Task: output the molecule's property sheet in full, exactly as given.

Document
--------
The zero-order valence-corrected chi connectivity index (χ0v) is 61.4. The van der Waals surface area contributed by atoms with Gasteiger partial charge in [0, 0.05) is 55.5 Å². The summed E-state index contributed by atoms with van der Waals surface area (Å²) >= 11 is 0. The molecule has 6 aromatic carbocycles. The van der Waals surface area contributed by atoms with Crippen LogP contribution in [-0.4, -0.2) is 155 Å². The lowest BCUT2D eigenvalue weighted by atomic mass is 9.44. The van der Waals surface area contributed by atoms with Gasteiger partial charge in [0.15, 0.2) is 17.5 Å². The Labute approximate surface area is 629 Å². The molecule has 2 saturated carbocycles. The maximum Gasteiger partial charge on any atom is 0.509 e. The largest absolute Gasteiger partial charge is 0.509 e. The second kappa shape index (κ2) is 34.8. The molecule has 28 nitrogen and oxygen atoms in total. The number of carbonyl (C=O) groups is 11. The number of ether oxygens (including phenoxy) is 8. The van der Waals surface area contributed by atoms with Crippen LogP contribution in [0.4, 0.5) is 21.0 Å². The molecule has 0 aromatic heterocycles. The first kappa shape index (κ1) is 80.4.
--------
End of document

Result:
The zero-order valence-corrected chi connectivity index (χ0v) is 61.4. The van der Waals surface area contributed by atoms with Gasteiger partial charge in [0, 0.05) is 55.5 Å². The summed E-state index contributed by atoms with van der Waals surface area (Å²) >= 11 is 0. The molecule has 6 aromatic carbocycles. The van der Waals surface area contributed by atoms with Crippen LogP contribution in [-0.4, -0.2) is 155 Å². The lowest BCUT2D eigenvalue weighted by atomic mass is 9.44. The van der Waals surface area contributed by atoms with Gasteiger partial charge in [0.15, 0.2) is 17.5 Å². The Labute approximate surface area is 629 Å². The molecule has 2 saturated carbocycles. The maximum Gasteiger partial charge on any atom is 0.509 e. The largest absolute Gasteiger partial charge is 0.509 e. The second kappa shape index (κ2) is 34.8. The molecule has 28 nitrogen and oxygen atoms in total. The number of carbonyl (C=O) groups is 11. The number of ether oxygens (including phenoxy) is 8. The van der Waals surface area contributed by atoms with Crippen LogP contribution in [0.4, 0.5) is 21.0 Å². The molecule has 0 aromatic heterocycles. The first kappa shape index (κ1) is 80.4.